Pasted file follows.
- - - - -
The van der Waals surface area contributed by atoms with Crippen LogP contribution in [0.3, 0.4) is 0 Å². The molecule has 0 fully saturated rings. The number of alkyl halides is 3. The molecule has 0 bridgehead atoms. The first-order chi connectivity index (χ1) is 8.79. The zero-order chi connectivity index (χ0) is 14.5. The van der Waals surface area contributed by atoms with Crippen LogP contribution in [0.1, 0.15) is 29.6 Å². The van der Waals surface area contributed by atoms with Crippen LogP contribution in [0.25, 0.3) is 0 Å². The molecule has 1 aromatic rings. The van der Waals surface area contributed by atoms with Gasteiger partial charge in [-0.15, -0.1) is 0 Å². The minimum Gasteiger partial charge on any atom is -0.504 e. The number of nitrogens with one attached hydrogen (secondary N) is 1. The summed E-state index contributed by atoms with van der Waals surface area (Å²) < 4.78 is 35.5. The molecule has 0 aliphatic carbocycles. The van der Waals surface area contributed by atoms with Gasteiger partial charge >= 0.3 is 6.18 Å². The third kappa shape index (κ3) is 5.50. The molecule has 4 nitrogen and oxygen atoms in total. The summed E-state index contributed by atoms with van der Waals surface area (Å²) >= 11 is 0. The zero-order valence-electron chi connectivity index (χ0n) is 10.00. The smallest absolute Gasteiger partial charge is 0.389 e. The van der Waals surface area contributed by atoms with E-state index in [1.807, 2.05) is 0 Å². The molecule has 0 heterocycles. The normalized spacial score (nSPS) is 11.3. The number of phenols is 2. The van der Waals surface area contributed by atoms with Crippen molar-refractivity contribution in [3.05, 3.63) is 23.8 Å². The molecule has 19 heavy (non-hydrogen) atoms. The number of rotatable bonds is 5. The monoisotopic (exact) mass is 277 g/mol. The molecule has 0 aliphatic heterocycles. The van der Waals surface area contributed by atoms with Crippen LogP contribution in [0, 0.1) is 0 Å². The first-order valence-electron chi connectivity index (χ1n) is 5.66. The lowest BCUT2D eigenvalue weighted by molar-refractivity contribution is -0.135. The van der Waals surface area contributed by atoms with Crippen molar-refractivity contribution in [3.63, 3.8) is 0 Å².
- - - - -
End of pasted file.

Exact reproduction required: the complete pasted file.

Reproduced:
The van der Waals surface area contributed by atoms with Crippen LogP contribution in [0.3, 0.4) is 0 Å². The molecule has 0 fully saturated rings. The number of alkyl halides is 3. The molecule has 0 bridgehead atoms. The first-order chi connectivity index (χ1) is 8.79. The zero-order chi connectivity index (χ0) is 14.5. The van der Waals surface area contributed by atoms with Crippen LogP contribution in [0.1, 0.15) is 29.6 Å². The van der Waals surface area contributed by atoms with Crippen LogP contribution in [0.25, 0.3) is 0 Å². The molecule has 1 aromatic rings. The van der Waals surface area contributed by atoms with Gasteiger partial charge in [-0.15, -0.1) is 0 Å². The minimum Gasteiger partial charge on any atom is -0.504 e. The number of nitrogens with one attached hydrogen (secondary N) is 1. The summed E-state index contributed by atoms with van der Waals surface area (Å²) < 4.78 is 35.5. The molecule has 0 aliphatic carbocycles. The van der Waals surface area contributed by atoms with Gasteiger partial charge >= 0.3 is 6.18 Å². The third kappa shape index (κ3) is 5.50. The molecule has 4 nitrogen and oxygen atoms in total. The summed E-state index contributed by atoms with van der Waals surface area (Å²) >= 11 is 0. The zero-order valence-electron chi connectivity index (χ0n) is 10.00. The smallest absolute Gasteiger partial charge is 0.389 e. The van der Waals surface area contributed by atoms with E-state index in [1.807, 2.05) is 0 Å². The molecule has 0 heterocycles. The normalized spacial score (nSPS) is 11.3. The number of phenols is 2. The van der Waals surface area contributed by atoms with Crippen molar-refractivity contribution in [3.05, 3.63) is 23.8 Å². The molecule has 19 heavy (non-hydrogen) atoms. The number of rotatable bonds is 5. The monoisotopic (exact) mass is 277 g/mol. The molecule has 0 aliphatic heterocycles. The van der Waals surface area contributed by atoms with Crippen LogP contribution in [0, 0.1) is 0 Å². The first-order valence-electron chi connectivity index (χ1n) is 5.66. The lowest BCUT2D eigenvalue weighted by molar-refractivity contribution is -0.135. The van der Waals surface area contributed by atoms with Crippen molar-refractivity contribution in [3.63, 3.8) is 0 Å².